“We’re convinced that our industry is a part of the whole out here,” says Ingram.
“Our philosophy is we need to have a clean, healthy place to go diving, but we also have to keep regulation to a minimum so that access for divers is there. That broadens the entire aspect of what we do to include anything and everything to do with an aquatic environment – the taxation and regulations and all of the other things have a direct impact on our members. Even things such as how increasing the cost of fuel in California will have an impact on boat operators and the general public getting to dive sites. Those things begin to trickle down, and it becomes a broader picture.”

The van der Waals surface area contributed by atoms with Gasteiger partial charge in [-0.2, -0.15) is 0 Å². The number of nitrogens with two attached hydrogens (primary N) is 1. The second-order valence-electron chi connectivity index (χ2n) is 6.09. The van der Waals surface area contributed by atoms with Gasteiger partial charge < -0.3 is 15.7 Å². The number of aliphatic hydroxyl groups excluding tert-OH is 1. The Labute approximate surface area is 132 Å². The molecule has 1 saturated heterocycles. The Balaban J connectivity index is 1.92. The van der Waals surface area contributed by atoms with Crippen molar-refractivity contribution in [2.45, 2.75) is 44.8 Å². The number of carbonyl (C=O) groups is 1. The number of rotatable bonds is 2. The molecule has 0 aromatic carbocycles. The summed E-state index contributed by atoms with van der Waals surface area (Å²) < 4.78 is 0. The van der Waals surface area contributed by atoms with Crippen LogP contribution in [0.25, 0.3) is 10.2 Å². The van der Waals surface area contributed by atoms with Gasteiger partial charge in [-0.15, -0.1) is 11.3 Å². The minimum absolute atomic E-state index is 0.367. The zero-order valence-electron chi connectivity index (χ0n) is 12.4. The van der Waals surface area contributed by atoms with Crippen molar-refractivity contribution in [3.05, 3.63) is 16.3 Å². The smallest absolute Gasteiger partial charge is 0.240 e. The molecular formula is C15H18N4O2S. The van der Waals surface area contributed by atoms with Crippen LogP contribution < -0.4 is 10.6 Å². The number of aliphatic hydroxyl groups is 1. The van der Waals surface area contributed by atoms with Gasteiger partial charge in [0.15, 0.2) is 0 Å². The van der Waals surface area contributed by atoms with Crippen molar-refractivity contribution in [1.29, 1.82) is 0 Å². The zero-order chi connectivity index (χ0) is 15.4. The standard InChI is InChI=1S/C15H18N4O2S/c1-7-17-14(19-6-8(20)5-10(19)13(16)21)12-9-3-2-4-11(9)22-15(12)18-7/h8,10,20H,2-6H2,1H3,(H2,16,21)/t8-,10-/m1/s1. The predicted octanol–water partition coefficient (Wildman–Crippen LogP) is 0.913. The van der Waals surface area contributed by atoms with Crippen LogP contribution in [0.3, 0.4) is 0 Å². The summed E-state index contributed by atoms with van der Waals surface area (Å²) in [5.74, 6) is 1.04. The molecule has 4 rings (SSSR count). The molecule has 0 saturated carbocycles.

There were other good reasons for DEMA and its members to increase their advocacy efforts, too.
“It makes us a leader in this area, because there’s really not a bigger voice than ours taking a stand on [some of] these issues and trying to get others to do the same,” says Russell.
“It is a member benefit, but the majority of these issues don’t just strengthen our members, but also our nonmembers. It is in fact positively impacting the entire industry.”
Ingram agrees: “As we visit our mission and look at what we’re trying to do as an organization, one of our strategic goals is to get the engagement of our members. It’s really hard to measure that, but advocacy [with Ignite] is a definite measurable effect. You can go in and look at the dashboard and see exactly who is doing what.
“Ignite helps us track what’s going on and makes it easy to let members know about it, and let them do something about it,” adds Russell. “It’s really been great.”